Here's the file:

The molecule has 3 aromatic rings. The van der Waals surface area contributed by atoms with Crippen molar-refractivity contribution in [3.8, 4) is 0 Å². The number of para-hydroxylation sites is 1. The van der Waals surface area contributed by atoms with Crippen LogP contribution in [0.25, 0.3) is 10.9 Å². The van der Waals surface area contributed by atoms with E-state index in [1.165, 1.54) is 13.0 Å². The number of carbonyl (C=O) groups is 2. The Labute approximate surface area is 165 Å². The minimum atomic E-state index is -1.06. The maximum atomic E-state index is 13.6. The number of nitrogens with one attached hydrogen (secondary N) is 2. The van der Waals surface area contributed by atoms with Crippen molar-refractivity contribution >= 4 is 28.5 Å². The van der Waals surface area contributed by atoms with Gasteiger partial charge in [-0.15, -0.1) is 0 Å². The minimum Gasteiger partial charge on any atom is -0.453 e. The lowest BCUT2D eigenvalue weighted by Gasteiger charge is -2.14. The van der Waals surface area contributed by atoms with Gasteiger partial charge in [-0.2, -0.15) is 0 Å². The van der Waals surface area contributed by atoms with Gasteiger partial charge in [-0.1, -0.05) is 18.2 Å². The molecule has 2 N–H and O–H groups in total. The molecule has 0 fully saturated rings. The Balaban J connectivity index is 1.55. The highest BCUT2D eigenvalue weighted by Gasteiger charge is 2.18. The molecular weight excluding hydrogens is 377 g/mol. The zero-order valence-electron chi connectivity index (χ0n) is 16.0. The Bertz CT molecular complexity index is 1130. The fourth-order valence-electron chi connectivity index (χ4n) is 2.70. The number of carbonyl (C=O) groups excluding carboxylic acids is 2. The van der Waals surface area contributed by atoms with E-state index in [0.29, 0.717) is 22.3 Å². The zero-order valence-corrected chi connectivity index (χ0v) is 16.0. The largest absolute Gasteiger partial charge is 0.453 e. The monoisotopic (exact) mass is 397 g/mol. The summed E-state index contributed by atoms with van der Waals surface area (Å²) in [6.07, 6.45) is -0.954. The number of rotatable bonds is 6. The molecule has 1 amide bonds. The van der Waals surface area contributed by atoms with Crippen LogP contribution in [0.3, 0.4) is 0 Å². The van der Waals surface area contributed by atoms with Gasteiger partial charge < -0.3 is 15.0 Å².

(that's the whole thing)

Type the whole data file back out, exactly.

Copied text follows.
The molecule has 3 aromatic rings. The van der Waals surface area contributed by atoms with Crippen molar-refractivity contribution in [3.8, 4) is 0 Å². The number of para-hydroxylation sites is 1. The van der Waals surface area contributed by atoms with Crippen LogP contribution in [0.25, 0.3) is 10.9 Å². The van der Waals surface area contributed by atoms with E-state index in [1.165, 1.54) is 13.0 Å². The number of carbonyl (C=O) groups is 2. The Labute approximate surface area is 165 Å². The minimum atomic E-state index is -1.06. The maximum atomic E-state index is 13.6. The number of nitrogens with one attached hydrogen (secondary N) is 2. The van der Waals surface area contributed by atoms with Crippen molar-refractivity contribution >= 4 is 28.5 Å². The van der Waals surface area contributed by atoms with Gasteiger partial charge in [-0.15, -0.1) is 0 Å². The minimum Gasteiger partial charge on any atom is -0.453 e. The lowest BCUT2D eigenvalue weighted by Gasteiger charge is -2.14. The van der Waals surface area contributed by atoms with Gasteiger partial charge in [-0.2, -0.15) is 0 Å². The van der Waals surface area contributed by atoms with Gasteiger partial charge in [-0.1, -0.05) is 18.2 Å². The molecule has 2 N–H and O–H groups in total. The molecule has 0 fully saturated rings. The Balaban J connectivity index is 1.55. The highest BCUT2D eigenvalue weighted by Gasteiger charge is 2.18. The molecular weight excluding hydrogens is 377 g/mol. The zero-order valence-electron chi connectivity index (χ0n) is 16.0. The Bertz CT molecular complexity index is 1130. The fourth-order valence-electron chi connectivity index (χ4n) is 2.70. The number of carbonyl (C=O) groups excluding carboxylic acids is 2. The van der Waals surface area contributed by atoms with E-state index in [0.29, 0.717) is 22.3 Å². The zero-order valence-corrected chi connectivity index (χ0v) is 16.0. The largest absolute Gasteiger partial charge is 0.453 e. The monoisotopic (exact) mass is 397 g/mol. The summed E-state index contributed by atoms with van der Waals surface area (Å²) in [6.07, 6.45) is -0.954. The number of rotatable bonds is 6. The molecule has 1 amide bonds. The van der Waals surface area contributed by atoms with Crippen LogP contribution in [0.3, 0.4) is 0 Å². The van der Waals surface area contributed by atoms with Gasteiger partial charge < -0.3 is 15.0 Å².